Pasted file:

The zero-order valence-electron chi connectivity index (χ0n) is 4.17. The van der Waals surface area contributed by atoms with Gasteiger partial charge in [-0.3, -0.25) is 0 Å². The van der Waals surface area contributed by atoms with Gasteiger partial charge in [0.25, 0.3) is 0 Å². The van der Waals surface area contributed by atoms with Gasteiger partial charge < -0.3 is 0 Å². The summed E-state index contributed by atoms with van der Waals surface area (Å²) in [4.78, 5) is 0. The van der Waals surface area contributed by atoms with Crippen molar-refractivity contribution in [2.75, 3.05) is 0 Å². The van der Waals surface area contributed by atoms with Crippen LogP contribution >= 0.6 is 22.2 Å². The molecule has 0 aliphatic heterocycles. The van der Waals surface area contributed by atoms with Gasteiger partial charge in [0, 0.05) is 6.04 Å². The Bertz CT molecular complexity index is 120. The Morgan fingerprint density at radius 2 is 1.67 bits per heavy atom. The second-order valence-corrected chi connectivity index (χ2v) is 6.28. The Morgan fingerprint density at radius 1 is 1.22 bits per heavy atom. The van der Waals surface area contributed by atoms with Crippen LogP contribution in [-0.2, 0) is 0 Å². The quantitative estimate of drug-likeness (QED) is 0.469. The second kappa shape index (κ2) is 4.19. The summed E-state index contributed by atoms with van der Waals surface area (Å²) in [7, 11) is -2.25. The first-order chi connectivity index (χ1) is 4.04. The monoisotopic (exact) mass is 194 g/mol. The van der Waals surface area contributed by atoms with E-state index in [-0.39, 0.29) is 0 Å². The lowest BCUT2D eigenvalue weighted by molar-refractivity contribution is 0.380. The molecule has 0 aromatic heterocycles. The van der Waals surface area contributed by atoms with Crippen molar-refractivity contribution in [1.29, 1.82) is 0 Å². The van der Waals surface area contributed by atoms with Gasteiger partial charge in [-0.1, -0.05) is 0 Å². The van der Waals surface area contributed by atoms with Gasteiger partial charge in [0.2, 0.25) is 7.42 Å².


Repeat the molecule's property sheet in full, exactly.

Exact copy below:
The zero-order valence-electron chi connectivity index (χ0n) is 4.17. The van der Waals surface area contributed by atoms with Gasteiger partial charge in [-0.3, -0.25) is 0 Å². The van der Waals surface area contributed by atoms with Gasteiger partial charge in [0.25, 0.3) is 0 Å². The van der Waals surface area contributed by atoms with Gasteiger partial charge < -0.3 is 0 Å². The summed E-state index contributed by atoms with van der Waals surface area (Å²) in [4.78, 5) is 0. The van der Waals surface area contributed by atoms with Crippen molar-refractivity contribution in [2.75, 3.05) is 0 Å². The van der Waals surface area contributed by atoms with Crippen LogP contribution >= 0.6 is 22.2 Å². The molecule has 0 aliphatic heterocycles. The van der Waals surface area contributed by atoms with Gasteiger partial charge in [0, 0.05) is 6.04 Å². The Bertz CT molecular complexity index is 120. The Morgan fingerprint density at radius 2 is 1.67 bits per heavy atom. The second-order valence-corrected chi connectivity index (χ2v) is 6.28. The Morgan fingerprint density at radius 1 is 1.22 bits per heavy atom. The van der Waals surface area contributed by atoms with Crippen LogP contribution in [-0.2, 0) is 0 Å². The quantitative estimate of drug-likeness (QED) is 0.469. The second kappa shape index (κ2) is 4.19. The summed E-state index contributed by atoms with van der Waals surface area (Å²) in [7, 11) is -2.25. The first-order chi connectivity index (χ1) is 4.04. The monoisotopic (exact) mass is 194 g/mol. The van der Waals surface area contributed by atoms with E-state index in [-0.39, 0.29) is 0 Å². The lowest BCUT2D eigenvalue weighted by molar-refractivity contribution is 0.380. The molecule has 0 aromatic heterocycles. The van der Waals surface area contributed by atoms with Crippen molar-refractivity contribution in [1.29, 1.82) is 0 Å². The van der Waals surface area contributed by atoms with Gasteiger partial charge in [-0.1, -0.05) is 0 Å². The van der Waals surface area contributed by atoms with Gasteiger partial charge in [0.2, 0.25) is 7.42 Å².